4. Fast-learning
Technology changes so fast and business problems are spread across such a large surface that developers constantly need to learn new things.  And these things are not just programming languages, frameworks or constructs.  Developers need to learn business domain concepts, data science and AI concepts as needed, often in ridiculously short timeframes.  This means that they have to be able to learn very fast.  And they have to be able to do this and immediately exercise their knowledge with a high level of independence.  Its great to be able to learn together and share knowledge with others, but sometimes developers need to figure things out for themselves and good ones have the ability and determination to learn what they need to learn - however hairy it gets - to solve the problems in front of them.

5. Situational awareness
Good developers ask about - and clearly understand - the execution context of the code they work on.  If something needs to be thread-safe, they write it that way.  They know what the performance and scalability bottlenecks in and around their code are.  They know about its security context.  They see enough of the larger system that their code is running in / interacting with to ensure that it will be operable, failing fast and loudly when it needs to fail, maintaining invariants that it needs to maintain, and providing sufficient logging / events / monitoring interfaces.  And of course, all of this is validated in unit tests.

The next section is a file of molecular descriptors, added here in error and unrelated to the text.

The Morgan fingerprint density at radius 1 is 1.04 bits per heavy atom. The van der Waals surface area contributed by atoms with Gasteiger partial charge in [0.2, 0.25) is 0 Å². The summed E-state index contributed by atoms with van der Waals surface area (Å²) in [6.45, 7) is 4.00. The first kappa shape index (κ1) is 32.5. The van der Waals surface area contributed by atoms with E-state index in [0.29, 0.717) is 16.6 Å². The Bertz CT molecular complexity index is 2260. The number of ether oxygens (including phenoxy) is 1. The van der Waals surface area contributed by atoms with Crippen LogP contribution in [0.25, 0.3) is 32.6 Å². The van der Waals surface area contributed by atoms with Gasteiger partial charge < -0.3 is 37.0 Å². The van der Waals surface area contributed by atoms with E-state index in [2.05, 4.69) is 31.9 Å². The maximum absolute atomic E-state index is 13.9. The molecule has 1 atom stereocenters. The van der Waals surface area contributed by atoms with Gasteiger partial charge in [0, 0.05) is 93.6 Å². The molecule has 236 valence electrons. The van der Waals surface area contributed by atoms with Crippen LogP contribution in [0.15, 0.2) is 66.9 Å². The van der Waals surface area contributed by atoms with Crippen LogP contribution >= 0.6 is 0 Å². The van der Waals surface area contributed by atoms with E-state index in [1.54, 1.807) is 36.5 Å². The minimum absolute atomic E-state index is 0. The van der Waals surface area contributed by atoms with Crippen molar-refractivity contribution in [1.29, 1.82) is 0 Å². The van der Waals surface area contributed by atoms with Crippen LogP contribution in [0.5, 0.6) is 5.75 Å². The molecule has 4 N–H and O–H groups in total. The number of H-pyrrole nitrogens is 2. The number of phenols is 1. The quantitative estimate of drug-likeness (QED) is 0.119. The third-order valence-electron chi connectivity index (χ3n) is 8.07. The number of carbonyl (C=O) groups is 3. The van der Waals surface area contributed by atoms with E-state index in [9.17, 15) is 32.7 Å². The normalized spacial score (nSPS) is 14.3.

I know some people will say that some of what I have above - especially in 3. and 5. - can't really be expected of "SE's."  These qualities, one might argue, are qualities of architects.  Developers just need to be "feature machines" and architects can worry about how to organize the code and make sure the whole system is operable.  My biggest learning in 30 years of software development is that that is the wrong way to think about it.  Architecture influence and scope of vision naturally increases as developers progress in their careers; but it is part of what they do, every day, from day 1 and the better they do it, the more successful the teams they are part of can be.  And the senior ones - those who might have "Architect" or "Principal" or "Staff" in their titles - need to encourage, cultivate, challenge and be influenced by the design thinking of SEs at all levels.


2 comments:

  1. This is great information for candidates that are looking for a new position, ones struggling to get a new position, or people that are focused on professional growth and moving up within their current company. I work with companies looking for IT talent as well the actual candidates on a daily basis and these are some of the biggest things that hold people back or that candidates tend to overlook.
    If you're wondering what CTO's and CIO's are looking for, look no further.